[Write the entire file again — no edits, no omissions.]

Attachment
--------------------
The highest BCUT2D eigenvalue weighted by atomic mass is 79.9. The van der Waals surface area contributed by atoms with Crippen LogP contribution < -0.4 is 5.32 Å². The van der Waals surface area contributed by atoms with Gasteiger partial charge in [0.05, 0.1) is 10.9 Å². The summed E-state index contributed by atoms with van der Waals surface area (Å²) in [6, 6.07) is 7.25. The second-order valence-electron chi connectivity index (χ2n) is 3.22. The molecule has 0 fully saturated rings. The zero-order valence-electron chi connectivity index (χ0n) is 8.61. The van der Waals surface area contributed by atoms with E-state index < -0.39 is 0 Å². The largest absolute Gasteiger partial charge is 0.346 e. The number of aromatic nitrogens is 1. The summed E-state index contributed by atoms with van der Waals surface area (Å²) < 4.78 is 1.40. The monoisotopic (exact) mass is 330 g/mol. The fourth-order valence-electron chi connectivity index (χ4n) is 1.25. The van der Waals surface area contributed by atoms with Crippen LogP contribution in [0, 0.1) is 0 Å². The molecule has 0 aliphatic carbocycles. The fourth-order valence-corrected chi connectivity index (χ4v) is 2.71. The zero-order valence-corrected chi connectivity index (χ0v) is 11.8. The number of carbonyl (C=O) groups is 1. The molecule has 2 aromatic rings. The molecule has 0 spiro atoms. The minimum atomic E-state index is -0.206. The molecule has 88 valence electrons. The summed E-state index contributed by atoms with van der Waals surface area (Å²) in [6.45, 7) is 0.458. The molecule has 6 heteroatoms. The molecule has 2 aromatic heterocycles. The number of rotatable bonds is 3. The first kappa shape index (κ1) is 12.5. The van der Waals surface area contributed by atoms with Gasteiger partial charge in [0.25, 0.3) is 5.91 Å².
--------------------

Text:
The highest BCUT2D eigenvalue weighted by atomic mass is 79.9. The van der Waals surface area contributed by atoms with Crippen LogP contribution < -0.4 is 5.32 Å². The van der Waals surface area contributed by atoms with Gasteiger partial charge in [0.05, 0.1) is 10.9 Å². The summed E-state index contributed by atoms with van der Waals surface area (Å²) in [6, 6.07) is 7.25. The second-order valence-electron chi connectivity index (χ2n) is 3.22. The molecule has 0 fully saturated rings. The zero-order valence-electron chi connectivity index (χ0n) is 8.61. The van der Waals surface area contributed by atoms with E-state index < -0.39 is 0 Å². The largest absolute Gasteiger partial charge is 0.346 e. The number of aromatic nitrogens is 1. The summed E-state index contributed by atoms with van der Waals surface area (Å²) < 4.78 is 1.40. The monoisotopic (exact) mass is 330 g/mol. The fourth-order valence-electron chi connectivity index (χ4n) is 1.25. The van der Waals surface area contributed by atoms with Crippen LogP contribution in [0, 0.1) is 0 Å². The molecule has 0 aliphatic carbocycles. The fourth-order valence-corrected chi connectivity index (χ4v) is 2.71. The zero-order valence-corrected chi connectivity index (χ0v) is 11.8. The number of carbonyl (C=O) groups is 1. The molecule has 2 aromatic rings. The molecule has 0 spiro atoms. The minimum atomic E-state index is -0.206. The molecule has 88 valence electrons. The summed E-state index contributed by atoms with van der Waals surface area (Å²) in [6.45, 7) is 0.458. The molecule has 6 heteroatoms. The molecule has 2 aromatic heterocycles. The number of rotatable bonds is 3. The first kappa shape index (κ1) is 12.5. The van der Waals surface area contributed by atoms with Gasteiger partial charge in [0.25, 0.3) is 5.91 Å².